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Bash and shell expansions: lazy list-making

November 18, 2019 · 5 min read   linux   terminal  


It’s that time of year again! When stores start putting up colourful sparkly lit-up plastic bits, we all begin to feel a little festive, and by festive I mean let’s go shopping. Specifically, holiday gift shopping! (Gifts for yourself are still gifts, technically.)

Just so this doesn’t all go completely madcap, you ought to make some gift lists. Bash can help.

Brace expansion

These are not braces: ()

Neither are these: []

These are braces: {}

Braces tell Bash to do something with the arbitrary string or strings it finds between them. Multiple strings are comma-separated: {a,b,c}. You can also add an optional preamble and postscript to be attached to each expanded result. Mostly, this can save some typing, such as with common file paths and extensions.

Let’s make some lists for each person we want to give stuff to. The following commands are equivalent:

touch /home/me/gift-lists/Amy.txt /home/me/gift-lists/Bryan.txt /home/me/gift-lists/Charlie.txt
touch /home/me/gift-lists/{Amy,Bryan,Charlie}.txt
tree gift-lists

/home/me/gift-lists
├── Amy.txt
├── Bryan.txt
└── Charlie.txt

Oh darn, “Bryan” spells his name with an “i.” I can fix that.

mv /home/me/gift-lists/{Bryan,Brian}.txt

renamed '/home/me/gift-lists/Bryan.txt' -> '/home/me/gift-lists/Brian.txt'

Shell parameter expansions

Shell parameter expansion allows us to make all sorts of changes to parameters enclosed in braces, like manipulate and substitute text.

There are a few stocking stuffers that all our giftees deserve. Let’s make that a variable:

STUFF=$'socks\nlump of coal\nwhite chocolate'

echo "$STUFF"
socks
lump of coal
white chocolate

Now to add these items to each of our lists with some help from the tee command to get echo and expansions to play nice.

echo "$STUFF" | tee {Amy,Brian,Charlie}.txt

cat {Amy,Brian,Charlie}.txt

socks
lump of coal
white chocolate
socks
lump of coal
white chocolate
socks
lump of coal
white chocolate

Pattern match substitution

On second thought, maybe the lump of coal isn’t such a nice gift. You can replace it with something better using a pattern match substitution in the form of ${parameter/pattern/string}:

echo "${STUFF/lump of coal/candy cane}" | tee {Amy,Brian,Charlie}.txt

cat {Amy,Brian,Charlie}.txt

socks
candy cane
white chocolate
socks
candy cane
white chocolate
socks
candy cane
white chocolate

This replaces the first instance of “lump of coal” with “candy cane.” To replace all instances (if there were multiple), use ${parameter//pattern/string}. This doesn’t change our $STUFF variable, so we can still reuse the original list for someone naughty later.

Substrings

While we’re improving things, our giftees may not all like white chocolate. We’d better add some regular chocolate to our lists just in case. Since I’m super lazy, I’m just going to hit the up arrow and modify a previous Bash command. Luckily, the last word in the $STUFF variable is “chocolate,” which is nine characters long, so I’ll tell Bash to keep just that part using ${parameter:offset}. I’ll use tee’s -a flag to append to my existing lists:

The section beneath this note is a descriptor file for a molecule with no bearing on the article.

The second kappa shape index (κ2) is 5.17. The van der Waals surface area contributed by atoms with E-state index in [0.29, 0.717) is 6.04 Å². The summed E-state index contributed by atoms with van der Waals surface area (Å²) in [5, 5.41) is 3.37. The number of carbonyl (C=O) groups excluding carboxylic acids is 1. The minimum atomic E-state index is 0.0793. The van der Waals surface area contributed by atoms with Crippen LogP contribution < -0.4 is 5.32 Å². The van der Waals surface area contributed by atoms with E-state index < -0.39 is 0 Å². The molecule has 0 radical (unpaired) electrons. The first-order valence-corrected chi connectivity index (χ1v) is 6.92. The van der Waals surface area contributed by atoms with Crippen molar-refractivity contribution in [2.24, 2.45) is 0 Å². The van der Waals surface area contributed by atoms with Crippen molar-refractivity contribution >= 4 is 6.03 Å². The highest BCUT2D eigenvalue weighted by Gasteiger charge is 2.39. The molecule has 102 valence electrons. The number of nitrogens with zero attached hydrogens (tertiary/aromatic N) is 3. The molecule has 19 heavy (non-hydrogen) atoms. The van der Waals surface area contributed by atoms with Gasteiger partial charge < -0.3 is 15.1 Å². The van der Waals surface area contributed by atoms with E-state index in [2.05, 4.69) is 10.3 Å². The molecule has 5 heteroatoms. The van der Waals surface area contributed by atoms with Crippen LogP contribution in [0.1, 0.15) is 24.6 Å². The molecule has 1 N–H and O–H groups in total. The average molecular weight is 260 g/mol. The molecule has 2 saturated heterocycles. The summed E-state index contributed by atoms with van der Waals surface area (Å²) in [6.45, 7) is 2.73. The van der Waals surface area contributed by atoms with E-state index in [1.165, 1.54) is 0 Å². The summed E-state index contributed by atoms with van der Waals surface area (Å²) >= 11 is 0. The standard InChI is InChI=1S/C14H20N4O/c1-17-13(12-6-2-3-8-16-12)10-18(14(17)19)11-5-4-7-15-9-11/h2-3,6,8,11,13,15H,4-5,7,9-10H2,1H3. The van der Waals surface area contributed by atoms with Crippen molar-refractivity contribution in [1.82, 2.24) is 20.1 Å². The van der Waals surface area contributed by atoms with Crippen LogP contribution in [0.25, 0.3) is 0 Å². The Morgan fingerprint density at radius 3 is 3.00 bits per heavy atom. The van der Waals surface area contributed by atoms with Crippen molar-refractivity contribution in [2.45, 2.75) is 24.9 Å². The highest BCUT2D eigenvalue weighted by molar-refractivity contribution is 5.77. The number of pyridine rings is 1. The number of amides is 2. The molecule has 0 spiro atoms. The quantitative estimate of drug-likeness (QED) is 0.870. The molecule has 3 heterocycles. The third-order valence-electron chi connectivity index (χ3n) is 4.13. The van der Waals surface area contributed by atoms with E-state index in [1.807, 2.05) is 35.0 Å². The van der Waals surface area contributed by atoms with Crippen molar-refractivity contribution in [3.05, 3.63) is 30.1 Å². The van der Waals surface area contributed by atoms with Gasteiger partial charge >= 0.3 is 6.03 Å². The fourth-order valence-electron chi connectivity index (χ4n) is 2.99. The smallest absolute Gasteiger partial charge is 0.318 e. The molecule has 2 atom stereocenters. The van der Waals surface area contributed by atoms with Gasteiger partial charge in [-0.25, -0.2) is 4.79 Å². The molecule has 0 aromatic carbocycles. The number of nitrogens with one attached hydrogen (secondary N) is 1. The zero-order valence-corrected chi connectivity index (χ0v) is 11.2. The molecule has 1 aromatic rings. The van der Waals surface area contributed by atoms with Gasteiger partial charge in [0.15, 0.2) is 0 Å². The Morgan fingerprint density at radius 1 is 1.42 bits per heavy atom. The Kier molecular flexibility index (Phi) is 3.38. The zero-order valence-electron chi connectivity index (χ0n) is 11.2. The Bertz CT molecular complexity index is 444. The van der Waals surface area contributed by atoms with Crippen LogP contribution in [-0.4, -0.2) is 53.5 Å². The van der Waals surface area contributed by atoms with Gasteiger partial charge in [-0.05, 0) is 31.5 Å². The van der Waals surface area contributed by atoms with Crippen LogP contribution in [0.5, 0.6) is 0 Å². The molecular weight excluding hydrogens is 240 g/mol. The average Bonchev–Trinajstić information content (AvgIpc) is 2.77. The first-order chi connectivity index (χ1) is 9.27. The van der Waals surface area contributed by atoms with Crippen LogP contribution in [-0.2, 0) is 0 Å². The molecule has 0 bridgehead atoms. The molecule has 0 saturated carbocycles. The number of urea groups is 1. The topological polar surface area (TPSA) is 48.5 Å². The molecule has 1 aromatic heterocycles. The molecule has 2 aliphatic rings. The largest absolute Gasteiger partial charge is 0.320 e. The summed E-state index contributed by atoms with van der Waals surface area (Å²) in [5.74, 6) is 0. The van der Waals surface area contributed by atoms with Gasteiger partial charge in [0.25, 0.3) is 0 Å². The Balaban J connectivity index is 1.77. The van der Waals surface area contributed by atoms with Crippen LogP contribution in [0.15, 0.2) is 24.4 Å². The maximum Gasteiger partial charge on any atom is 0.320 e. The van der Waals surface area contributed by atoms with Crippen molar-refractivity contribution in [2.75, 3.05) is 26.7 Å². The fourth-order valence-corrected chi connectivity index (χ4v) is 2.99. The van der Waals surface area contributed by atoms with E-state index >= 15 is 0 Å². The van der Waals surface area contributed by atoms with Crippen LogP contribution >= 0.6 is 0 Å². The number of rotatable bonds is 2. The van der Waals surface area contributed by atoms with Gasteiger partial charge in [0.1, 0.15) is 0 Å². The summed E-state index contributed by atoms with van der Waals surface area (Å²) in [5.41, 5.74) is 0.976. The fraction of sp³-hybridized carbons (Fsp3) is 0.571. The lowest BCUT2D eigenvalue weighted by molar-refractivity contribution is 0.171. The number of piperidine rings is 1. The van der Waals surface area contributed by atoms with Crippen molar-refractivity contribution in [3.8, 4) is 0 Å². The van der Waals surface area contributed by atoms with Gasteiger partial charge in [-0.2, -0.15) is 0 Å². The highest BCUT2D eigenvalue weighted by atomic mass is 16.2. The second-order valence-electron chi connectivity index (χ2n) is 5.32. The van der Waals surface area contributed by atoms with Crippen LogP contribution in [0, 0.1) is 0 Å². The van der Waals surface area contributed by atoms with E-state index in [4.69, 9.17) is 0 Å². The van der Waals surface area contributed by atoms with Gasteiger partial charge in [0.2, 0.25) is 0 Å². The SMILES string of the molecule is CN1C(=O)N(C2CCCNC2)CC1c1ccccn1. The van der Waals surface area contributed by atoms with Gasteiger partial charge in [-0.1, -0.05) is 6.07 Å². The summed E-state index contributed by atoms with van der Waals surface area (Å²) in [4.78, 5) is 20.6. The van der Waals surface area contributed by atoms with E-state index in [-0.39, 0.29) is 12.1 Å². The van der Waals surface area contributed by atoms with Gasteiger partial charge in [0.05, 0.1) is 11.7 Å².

echo "${STUFF: -9}" | tee -a {Amy,Brian,Charlie}.txt

cat {Amy,Brian,Charlie}.txt

socks
candy cane
white chocolate
chocolate
socks
candy cane
white chocolate
chocolate
socks
candy cane
white chocolate
chocolate

You can also:

Do thisWith this
Get substring from n characters onwards${parameter:n}
Get substring for x characters starting at n${parameter:n:x}

There! Now our base lists are finished. Let’s have some eggnog.

Testing variables

You know, it may be the eggnog, but I think I started a list for Amy yesterday and stored it in a variable that I might have called amy. Let’s see if I did. I’ll use the ${parameter:?word} expansion. It’ll write word to standard error and exit if there’s no amy parameter.

echo "${amy:?no such}"

bash: amy: no such

I guess not. Maybe it was Brian instead?

echo "${brian:?no such}"

Lederhosen

You can also:

Do thisWith this
Substitute word if parameter is unset or null${parameter:-word}
Substitute word if parameter is not unset or null${parameter:+word}
Assign word to parameter if parameter is unset or null${parameter:=word}

Changing case

That’s right! Brian said he wanted some lederhosen and so I made myself a note. This is pretty important, so I’ll add it to Brian’s list in capital letters with the ${parameter^^pattern} expansion. The pattern part is optional. We’re only writing to Brian’s list, so I’ll just use >> instead of tee -a.

echo "${brian^^}" >> Brian.txt

cat Brian.txt

socks
candy cane
white chocolate
chocolate
LEDERHOSEN

You can also:

Do thisWith this
Capitalize the first letter${parameter^pattern}
Lowercase the first letter${parameter,pattern}
Lowercase all letters${parameter,,pattern}

Expanding arrays

You know what, all this gift-listing business is a lot of work. I’m just going to make an array of things I saw at the store:

gifts=(sweater gameboy wagon pillows chestnuts hairbrush)

I can use substring expansion in the form of ${parameter:offset:length} to make this simple. I’ll add the first two to Amy’s list, the middle two to Brian’s, and the last two to Charlie’s. I’ll use printf to help with newlines.

printf '%s\n' "${gifts[@]:0:2}" >> Amy.txt
printf '%s\n' "${gifts[@]:2:2}" >> Brian.txt
printf '%s\n' "${gifts[@]: -2}" >> Charlie.txt
cat Amy.txt

socks
candy cane
white chocolate
chocolate
sweater
gameboy

cat Brian.txt

socks
candy cane
white chocolate
chocolate
LEDERHOSEN
wagon
pillows

cat Charlie.txt

socks
candy cane
white chocolate
chocolate
chestnuts
hairbrush

There! Now we’ve got a comprehensive set of super personalized gift lists. Thanks Bash! Too bad it can’t do the shopping for us, too.